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Oxidative Medicine and Cellular Longevity
Volume 2013, Article ID 146860, 10 pages
Review Article

Adenine Nucleotide Translocase, Mitochondrial Stress, and Degenerative Cell Death

Department of Biochemistry and Molecular Biology, State University of New York Upstate Medical University, Syracuse, NY 13210, USA

Received 10 May 2013; Revised 14 June 2013; Accepted 24 June 2013

Academic Editor: Sergio Giannattasio

Copyright © 2013 Yaxin Liu and Xin Jie Chen. This is an open access article distributed under the Creative Commons Attribution License, which permits unrestricted use, distribution, and reproduction in any medium, provided the original work is properly cited.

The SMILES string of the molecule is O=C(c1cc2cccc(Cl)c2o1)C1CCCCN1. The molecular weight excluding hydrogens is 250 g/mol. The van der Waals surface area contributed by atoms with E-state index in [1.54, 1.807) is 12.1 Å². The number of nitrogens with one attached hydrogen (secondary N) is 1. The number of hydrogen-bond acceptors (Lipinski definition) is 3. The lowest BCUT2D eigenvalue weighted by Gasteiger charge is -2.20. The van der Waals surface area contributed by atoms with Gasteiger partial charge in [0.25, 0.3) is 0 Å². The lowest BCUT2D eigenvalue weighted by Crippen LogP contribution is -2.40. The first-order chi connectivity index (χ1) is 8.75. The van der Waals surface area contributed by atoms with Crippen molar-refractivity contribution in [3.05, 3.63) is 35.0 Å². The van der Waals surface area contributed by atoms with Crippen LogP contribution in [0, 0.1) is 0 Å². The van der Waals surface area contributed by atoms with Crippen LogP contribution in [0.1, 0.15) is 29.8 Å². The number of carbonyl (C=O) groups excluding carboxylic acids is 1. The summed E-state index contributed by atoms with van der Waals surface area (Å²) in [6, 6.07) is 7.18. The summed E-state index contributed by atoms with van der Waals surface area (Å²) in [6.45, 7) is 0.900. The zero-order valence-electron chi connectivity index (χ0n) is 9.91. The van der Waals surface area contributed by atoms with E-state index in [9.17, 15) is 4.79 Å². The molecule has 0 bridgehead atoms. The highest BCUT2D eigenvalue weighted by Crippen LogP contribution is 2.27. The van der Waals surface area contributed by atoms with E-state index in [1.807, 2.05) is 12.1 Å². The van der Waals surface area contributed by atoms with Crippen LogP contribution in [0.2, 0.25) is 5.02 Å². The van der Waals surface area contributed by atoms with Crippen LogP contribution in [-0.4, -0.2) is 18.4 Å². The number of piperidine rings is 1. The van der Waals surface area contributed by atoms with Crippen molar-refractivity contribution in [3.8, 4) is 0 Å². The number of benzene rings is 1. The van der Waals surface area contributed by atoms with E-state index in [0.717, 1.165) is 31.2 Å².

Mitochondria are intracellular organelles involved in ATP synthesis, apoptosis, calcium signaling, metabolism, and the synthesis of critical metabolic cofactors. Mitochondrial dysfunction is associated with age-related degenerative diseases. How mitochondrial dysfunction causes cell degeneration is not well understood. Recent studies have shown that mutations in the adenine nucleotide translocase (Ant) cause aging-dependent degenerative cell death (DCD) in yeast, which is sequentially manifested by inner membrane stress, mitochondrial DNA (mtDNA) loss, and progressive loss of cell viability. Ant is an abundant protein primarily involved in ADP/ATP exchange across the mitochondrial inner membrane. It also mediates basal proton leak and regulates the mitochondrial permeability transition pore. Missense mutations in the human Ant1 cause several degenerative diseases which are commonly manifested by fractional mtDNA deletions. Multiple models have been proposed to explain the Ant1-induced pathogenesis. Studies from yeast have suggested that in addition to altered nucleotide transport properties, the mutant proteins cause a global stress on the inner membrane. The mutant proteins likely interfere with general mitochondrial biogenesis in a dominant-negative manner, which secondarily destabilizes mtDNA. More recent work revealed that the Ant-induced DCD is suppressed by reduced cytosolic protein synthesis. This finding suggests a proteostatic crosstalk between mitochondria and the cytosol, which may play an important role for cell survival during aging.